How did you like the racing at Bowman/Gray? I loved Madhouse and hope they have it on the History Channel next season; it would be a great fill in for the off season. I want to see a race there this year.

    Taped the nationwide race Fri. Amazing how much racing(average 7 laps) is missed due to commercials. Think I watched the whole actual race in a bout 35 minutes.

    Another good article as always.

  5. Richard Allen Says:
    May 3rd, 2010 at 9:33 am

    Yankee Granny

    I loved the overall experience of Bowman Gray and would recommend it to everyone. Look for my write up on it either later today or tomorrow.

    And no, Madhouse will not be on next year. The History Channel has pulled the plug, at least according to what Burt Myers said on his Facebook page this weekend.

  6. rileha Says:
    May 3rd, 2010 at 9:45 am

    I’ve started watching the beginning and end only. This last week I watched the first 20 laps and last 80 laps or so. When I turned on the race to watch the end, 4 of the top 5 cars were the same as when I turned the race off.

  7. Steve Says:
    May 3rd, 2010 at 10:34 am

    For me, its not so much the g/w/c rule or the double file restarts, its the cautions that seem to be created by Nascar to ensure the race is competitve and/or exciting, instead of just letting the race play out naturally. When you have people posting on messageboards that they think a late race caution was done on purpose, or a caution is thrown because one of their favorites is about to go a lap down, there is somethign seriously wrong with this. Those are my issues. If a driver stinks up the show, at least the race played out naturally and thats what race fans want. Notice I said race fans. The casual fans are the ones needing an exciting finish every week. If a guy hits the setup and nobody else does, why should he be penalized for it. Racing doesnt always allow for exciting finishes. Race fans know this and accept it. By creating phantom cautions to make the racing exciting, it make the sport look really fake and turns alot of people off to it.

  8. DC Says:
    May 3rd, 2010 at 10:59 am

    I also used to be in the “have to watch” crowd. Now, I’m lucky if I care to even watch the races anymore. Really, the final 20 laps are what seem to count anymore. Not only do I not have the time anymore, but I no longer have the desire to sit there for 3 hours and watch them go roundy-round. The racing for the most part (with the exception of the restrictor tracks) is mind-numbing. I’m *much* happier watching Grand-Am Rolex and ALMS.

  9. Mik Says:
    May 3rd, 2010 at 11:56 am

    Hey Rich, I’m glad to see more people get out to see their local heroes in action. There’s a track near almost anyone and, like music, it’s always better live. So go, even if it’s not Bowman/Grey, it’s racing the way it was meant to be seen!

    zhills, those ‘wave-around’ cars were on the lead lap the minute the leaders pitted. it isn’t contrived so much as it is getting them out of the way for the restart. They didn’t gain a lap by the ‘wave-around’, they just moved around to the back.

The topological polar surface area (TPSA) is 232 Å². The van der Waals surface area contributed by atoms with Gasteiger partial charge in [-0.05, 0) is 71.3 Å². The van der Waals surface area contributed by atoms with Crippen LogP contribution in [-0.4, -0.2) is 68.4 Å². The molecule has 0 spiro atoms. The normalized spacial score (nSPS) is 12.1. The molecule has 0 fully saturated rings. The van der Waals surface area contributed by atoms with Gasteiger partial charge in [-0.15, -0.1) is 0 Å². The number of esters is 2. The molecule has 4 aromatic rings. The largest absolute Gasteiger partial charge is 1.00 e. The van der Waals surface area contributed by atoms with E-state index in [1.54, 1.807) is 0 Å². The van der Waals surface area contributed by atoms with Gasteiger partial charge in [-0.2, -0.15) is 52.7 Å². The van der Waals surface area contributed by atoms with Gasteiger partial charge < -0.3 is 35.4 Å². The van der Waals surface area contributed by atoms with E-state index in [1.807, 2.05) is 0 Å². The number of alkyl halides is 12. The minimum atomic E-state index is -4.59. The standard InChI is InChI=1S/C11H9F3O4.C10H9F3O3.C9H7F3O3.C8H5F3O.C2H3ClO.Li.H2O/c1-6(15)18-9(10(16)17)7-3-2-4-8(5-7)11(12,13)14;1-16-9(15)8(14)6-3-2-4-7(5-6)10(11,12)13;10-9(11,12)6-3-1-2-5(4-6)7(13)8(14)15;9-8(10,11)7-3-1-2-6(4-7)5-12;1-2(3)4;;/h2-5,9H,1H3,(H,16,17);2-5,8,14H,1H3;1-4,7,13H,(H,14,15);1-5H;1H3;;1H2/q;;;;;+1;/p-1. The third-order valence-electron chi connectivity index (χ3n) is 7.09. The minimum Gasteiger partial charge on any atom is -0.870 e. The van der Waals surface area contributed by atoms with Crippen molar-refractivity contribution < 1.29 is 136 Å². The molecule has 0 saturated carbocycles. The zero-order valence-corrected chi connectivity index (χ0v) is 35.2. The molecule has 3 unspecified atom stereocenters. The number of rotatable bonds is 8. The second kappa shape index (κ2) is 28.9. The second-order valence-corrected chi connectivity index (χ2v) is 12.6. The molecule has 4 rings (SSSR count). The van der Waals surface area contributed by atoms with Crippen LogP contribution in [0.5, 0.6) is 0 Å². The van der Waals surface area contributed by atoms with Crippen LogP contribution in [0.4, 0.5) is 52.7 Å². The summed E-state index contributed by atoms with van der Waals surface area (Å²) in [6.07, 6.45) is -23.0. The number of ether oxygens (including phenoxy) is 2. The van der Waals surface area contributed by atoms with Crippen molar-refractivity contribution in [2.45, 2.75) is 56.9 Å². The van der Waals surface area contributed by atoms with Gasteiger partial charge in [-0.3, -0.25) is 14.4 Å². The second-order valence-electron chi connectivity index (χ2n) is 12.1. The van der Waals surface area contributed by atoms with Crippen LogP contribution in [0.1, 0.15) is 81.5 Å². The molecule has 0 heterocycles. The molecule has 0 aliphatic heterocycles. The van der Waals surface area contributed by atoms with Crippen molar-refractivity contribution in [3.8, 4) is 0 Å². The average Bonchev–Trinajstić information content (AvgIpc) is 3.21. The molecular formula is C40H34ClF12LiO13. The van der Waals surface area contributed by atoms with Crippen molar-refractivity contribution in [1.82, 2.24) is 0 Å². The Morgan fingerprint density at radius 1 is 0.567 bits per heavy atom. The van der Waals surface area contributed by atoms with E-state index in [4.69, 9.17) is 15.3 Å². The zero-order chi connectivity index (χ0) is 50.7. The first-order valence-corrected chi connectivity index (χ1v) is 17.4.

I agree that with the double-file restart and the ‘wave around’, the ‘lucky dog’ is passe. It was out-moded when the double-file was instituted. Three G-W-C starts is a bit much, and I hope that things will settle down and we do that only on occasion.

  10. Gina Says:
    May 3rd, 2010 at 12:03 pm

    I sat through the entire race on TV on Saturday night and the broadcast was pretty terrible. I’m not a fan of the manufactured excitement of the double-file restarts and multiple g-w-c rules. Rich, I made the decision a while ago to start watching the beginning and end of the race only, especially when the weather is nice.

    I don’t want manufactured excitement, I want to see them race and if NASCAR thinks that this nonsense is a way to get people to come back to the track, they should seriously re-think it. If I’ve spent $100 on a ticket, plus whatever travel expenses and my favorite has been leading most of the race and loses because they made the end of the race a crapshoot, it isn’t going to make me hurry back.

    Plus the way races are currently being shown to the TV viewer, if I wasn’t already a race fan, it wouldn’t excite me enough to become one.

  11. Bill B Says:
    May 3rd, 2010 at 1:30 pm

    Steve,
    The point is that once that caution comes out (legitimate or not), the GWC, double file restarts, and wave around cars all increase the probablity that all hell will break loose and you will have a crapshoot ending. For the last 50+ years the leader always had a car length advantage to the 2nd place car on the restarts, now they are dead even. Being the leader has never meant less. Then a guy in tenth gets fresh tires and may have up to 4 restarts to gain positions (assuming the restart is with ten laps to go). Of course those tires are going to pay huge dividends if the keep resetting everyone and having restarts.

  12. Kevin Says:
    May 3rd, 2010 at 1:37 pm

    I had been in favor of the wave-around rule, but Saturday night’s race made me question my opinion. It doesn’t seem right to suddenly let 18 drivers get back on the lead lap, yet that’s exactly what happened. (Honestly I thought Kyle Busch might stay out at that point to prevent anyone from getting waved around, but he did not.) It wasn’t good to let them restart in front of the leader either, though, and many other forms of racing have used the wave-around procedure for quite some time. I’m really not sure what the best answer is.

    I still watch full races, but I am always doing other things at the same time. I can’t just sit there, watch, and do nothing else. They don’t intrigue me like they used to, though, because the first 90% of the race seems rather irrelevant.

  13. Brian Webb Says:
    May 3rd, 2010 at 8:18 pm

    The most irritating things about NASCAR is that stupid little “Digger” and all the companions that go with like, Darryl Waltrip and Larry Mac. Thats the biggest thing I can’t stand!

  14. Workman Says:
    May 5th, 2010 at 2:15 pm

    Kill the rodent, kill the rodent, kill the rodent. And, take the three amigo’s with it.

  15. mkrcr Says:
    May 5th, 2010 at 10:38 pm

    I love Digger! It’s the perfect Mascot for the stupidity NA$CAR has become.